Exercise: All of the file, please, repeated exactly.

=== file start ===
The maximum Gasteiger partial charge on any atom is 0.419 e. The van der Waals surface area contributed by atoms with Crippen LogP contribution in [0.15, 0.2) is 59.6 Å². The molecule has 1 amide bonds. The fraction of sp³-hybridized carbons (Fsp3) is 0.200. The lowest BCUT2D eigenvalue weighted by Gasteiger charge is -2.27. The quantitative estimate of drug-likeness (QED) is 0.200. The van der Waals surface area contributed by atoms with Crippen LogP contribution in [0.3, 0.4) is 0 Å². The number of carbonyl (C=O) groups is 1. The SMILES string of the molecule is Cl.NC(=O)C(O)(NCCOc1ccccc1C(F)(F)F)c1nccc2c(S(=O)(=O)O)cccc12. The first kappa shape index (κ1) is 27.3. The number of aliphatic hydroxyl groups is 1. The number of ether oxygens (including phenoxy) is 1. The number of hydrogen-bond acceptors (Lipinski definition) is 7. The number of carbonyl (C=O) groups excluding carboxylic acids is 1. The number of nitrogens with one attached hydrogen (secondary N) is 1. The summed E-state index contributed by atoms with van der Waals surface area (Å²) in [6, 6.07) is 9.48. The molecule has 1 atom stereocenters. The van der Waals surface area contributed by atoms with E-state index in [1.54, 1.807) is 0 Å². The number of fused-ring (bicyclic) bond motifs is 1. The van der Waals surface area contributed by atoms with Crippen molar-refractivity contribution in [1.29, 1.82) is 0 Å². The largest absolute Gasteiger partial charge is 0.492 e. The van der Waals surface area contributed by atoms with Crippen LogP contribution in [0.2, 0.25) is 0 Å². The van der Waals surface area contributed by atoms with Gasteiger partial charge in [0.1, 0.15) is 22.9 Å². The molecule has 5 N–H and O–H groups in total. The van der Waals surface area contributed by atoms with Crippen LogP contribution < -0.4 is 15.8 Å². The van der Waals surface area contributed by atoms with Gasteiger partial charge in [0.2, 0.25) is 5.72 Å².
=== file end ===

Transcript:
The maximum Gasteiger partial charge on any atom is 0.419 e. The van der Waals surface area contributed by atoms with Crippen LogP contribution in [0.15, 0.2) is 59.6 Å². The molecule has 1 amide bonds. The fraction of sp³-hybridized carbons (Fsp3) is 0.200. The lowest BCUT2D eigenvalue weighted by Gasteiger charge is -2.27. The quantitative estimate of drug-likeness (QED) is 0.200. The van der Waals surface area contributed by atoms with Crippen LogP contribution in [0.3, 0.4) is 0 Å². The number of carbonyl (C=O) groups is 1. The SMILES string of the molecule is Cl.NC(=O)C(O)(NCCOc1ccccc1C(F)(F)F)c1nccc2c(S(=O)(=O)O)cccc12. The first kappa shape index (κ1) is 27.3. The number of aliphatic hydroxyl groups is 1. The number of ether oxygens (including phenoxy) is 1. The number of hydrogen-bond acceptors (Lipinski definition) is 7. The number of carbonyl (C=O) groups excluding carboxylic acids is 1. The number of nitrogens with one attached hydrogen (secondary N) is 1. The summed E-state index contributed by atoms with van der Waals surface area (Å²) in [6, 6.07) is 9.48. The molecule has 1 atom stereocenters. The van der Waals surface area contributed by atoms with E-state index in [1.54, 1.807) is 0 Å². The number of fused-ring (bicyclic) bond motifs is 1. The van der Waals surface area contributed by atoms with Crippen molar-refractivity contribution in [1.29, 1.82) is 0 Å². The largest absolute Gasteiger partial charge is 0.492 e. The van der Waals surface area contributed by atoms with Crippen LogP contribution in [0.2, 0.25) is 0 Å². The van der Waals surface area contributed by atoms with Gasteiger partial charge in [0.1, 0.15) is 22.9 Å². The molecule has 5 N–H and O–H groups in total. The van der Waals surface area contributed by atoms with Crippen LogP contribution < -0.4 is 15.8 Å². The van der Waals surface area contributed by atoms with Gasteiger partial charge in [0.2, 0.25) is 5.72 Å².